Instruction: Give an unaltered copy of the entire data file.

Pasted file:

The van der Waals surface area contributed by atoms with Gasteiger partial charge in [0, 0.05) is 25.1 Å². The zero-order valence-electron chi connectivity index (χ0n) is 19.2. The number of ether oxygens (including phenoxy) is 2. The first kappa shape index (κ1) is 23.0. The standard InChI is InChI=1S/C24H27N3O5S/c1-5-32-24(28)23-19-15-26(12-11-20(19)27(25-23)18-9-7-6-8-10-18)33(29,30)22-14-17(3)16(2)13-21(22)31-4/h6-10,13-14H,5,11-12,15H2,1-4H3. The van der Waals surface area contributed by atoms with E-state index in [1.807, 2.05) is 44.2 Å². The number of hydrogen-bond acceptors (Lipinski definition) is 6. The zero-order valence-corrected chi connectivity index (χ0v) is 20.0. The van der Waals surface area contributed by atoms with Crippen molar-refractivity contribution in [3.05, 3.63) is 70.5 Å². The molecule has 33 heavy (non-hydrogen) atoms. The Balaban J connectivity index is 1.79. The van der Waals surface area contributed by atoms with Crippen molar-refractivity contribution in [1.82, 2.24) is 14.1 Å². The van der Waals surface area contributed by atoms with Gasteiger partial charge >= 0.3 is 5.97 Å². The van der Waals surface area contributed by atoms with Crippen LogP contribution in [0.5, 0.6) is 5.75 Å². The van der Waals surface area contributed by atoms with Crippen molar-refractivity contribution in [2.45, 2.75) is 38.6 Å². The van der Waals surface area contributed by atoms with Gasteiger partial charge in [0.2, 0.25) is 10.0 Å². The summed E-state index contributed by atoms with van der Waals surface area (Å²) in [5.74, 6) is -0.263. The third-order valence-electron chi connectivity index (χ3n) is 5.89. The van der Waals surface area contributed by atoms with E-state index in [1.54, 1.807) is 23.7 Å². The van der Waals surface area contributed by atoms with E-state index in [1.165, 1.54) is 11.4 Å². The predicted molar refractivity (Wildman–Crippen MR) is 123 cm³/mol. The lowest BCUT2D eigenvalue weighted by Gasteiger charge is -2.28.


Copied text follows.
The van der Waals surface area contributed by atoms with Gasteiger partial charge in [0, 0.05) is 25.1 Å². The zero-order valence-electron chi connectivity index (χ0n) is 19.2. The number of ether oxygens (including phenoxy) is 2. The first kappa shape index (κ1) is 23.0. The standard InChI is InChI=1S/C24H27N3O5S/c1-5-32-24(28)23-19-15-26(12-11-20(19)27(25-23)18-9-7-6-8-10-18)33(29,30)22-14-17(3)16(2)13-21(22)31-4/h6-10,13-14H,5,11-12,15H2,1-4H3. The van der Waals surface area contributed by atoms with E-state index in [1.807, 2.05) is 44.2 Å². The number of hydrogen-bond acceptors (Lipinski definition) is 6. The zero-order valence-corrected chi connectivity index (χ0v) is 20.0. The van der Waals surface area contributed by atoms with Crippen molar-refractivity contribution in [3.05, 3.63) is 70.5 Å². The molecule has 33 heavy (non-hydrogen) atoms. The Balaban J connectivity index is 1.79. The van der Waals surface area contributed by atoms with Crippen molar-refractivity contribution in [1.82, 2.24) is 14.1 Å². The van der Waals surface area contributed by atoms with Gasteiger partial charge >= 0.3 is 5.97 Å². The van der Waals surface area contributed by atoms with Crippen LogP contribution in [0.5, 0.6) is 5.75 Å². The van der Waals surface area contributed by atoms with Crippen molar-refractivity contribution in [2.45, 2.75) is 38.6 Å². The van der Waals surface area contributed by atoms with Gasteiger partial charge in [0.2, 0.25) is 10.0 Å². The summed E-state index contributed by atoms with van der Waals surface area (Å²) in [5.74, 6) is -0.263. The third-order valence-electron chi connectivity index (χ3n) is 5.89. The van der Waals surface area contributed by atoms with E-state index in [1.54, 1.807) is 23.7 Å². The van der Waals surface area contributed by atoms with E-state index in [1.165, 1.54) is 11.4 Å². The predicted molar refractivity (Wildman–Crippen MR) is 123 cm³/mol. The lowest BCUT2D eigenvalue weighted by Gasteiger charge is -2.28.